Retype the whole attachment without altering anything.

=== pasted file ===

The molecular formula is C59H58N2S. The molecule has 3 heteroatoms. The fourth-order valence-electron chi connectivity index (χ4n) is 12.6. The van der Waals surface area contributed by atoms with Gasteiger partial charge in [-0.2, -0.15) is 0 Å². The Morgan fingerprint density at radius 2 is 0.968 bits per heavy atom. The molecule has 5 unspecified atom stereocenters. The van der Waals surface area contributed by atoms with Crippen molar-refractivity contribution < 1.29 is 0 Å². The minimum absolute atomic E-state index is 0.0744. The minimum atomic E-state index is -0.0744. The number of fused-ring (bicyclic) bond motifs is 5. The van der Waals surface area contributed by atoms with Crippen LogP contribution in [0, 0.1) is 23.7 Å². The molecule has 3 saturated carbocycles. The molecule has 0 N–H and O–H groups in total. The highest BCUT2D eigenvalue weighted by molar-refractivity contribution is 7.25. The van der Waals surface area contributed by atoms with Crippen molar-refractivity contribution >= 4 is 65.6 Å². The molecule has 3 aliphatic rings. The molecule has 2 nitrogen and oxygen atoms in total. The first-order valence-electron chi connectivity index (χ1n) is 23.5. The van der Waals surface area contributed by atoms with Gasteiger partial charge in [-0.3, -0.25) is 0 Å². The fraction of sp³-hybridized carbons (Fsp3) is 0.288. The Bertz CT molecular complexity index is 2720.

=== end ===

The molecular formula is C59H58N2S. The molecule has 3 heteroatoms. The fourth-order valence-electron chi connectivity index (χ4n) is 12.6. The van der Waals surface area contributed by atoms with Gasteiger partial charge in [-0.2, -0.15) is 0 Å². The Morgan fingerprint density at radius 2 is 0.968 bits per heavy atom. The molecule has 5 unspecified atom stereocenters. The van der Waals surface area contributed by atoms with Crippen molar-refractivity contribution < 1.29 is 0 Å². The minimum absolute atomic E-state index is 0.0744. The minimum atomic E-state index is -0.0744. The number of fused-ring (bicyclic) bond motifs is 5. The van der Waals surface area contributed by atoms with Crippen LogP contribution in [0, 0.1) is 23.7 Å². The molecule has 3 saturated carbocycles. The molecule has 0 N–H and O–H groups in total. The highest BCUT2D eigenvalue weighted by molar-refractivity contribution is 7.25. The van der Waals surface area contributed by atoms with Crippen molar-refractivity contribution >= 4 is 65.6 Å². The molecule has 3 aliphatic rings. The molecule has 2 nitrogen and oxygen atoms in total. The first-order valence-electron chi connectivity index (χ1n) is 23.5. The van der Waals surface area contributed by atoms with Gasteiger partial charge in [-0.3, -0.25) is 0 Å². The fraction of sp³-hybridized carbons (Fsp3) is 0.288. The Bertz CT molecular complexity index is 2720.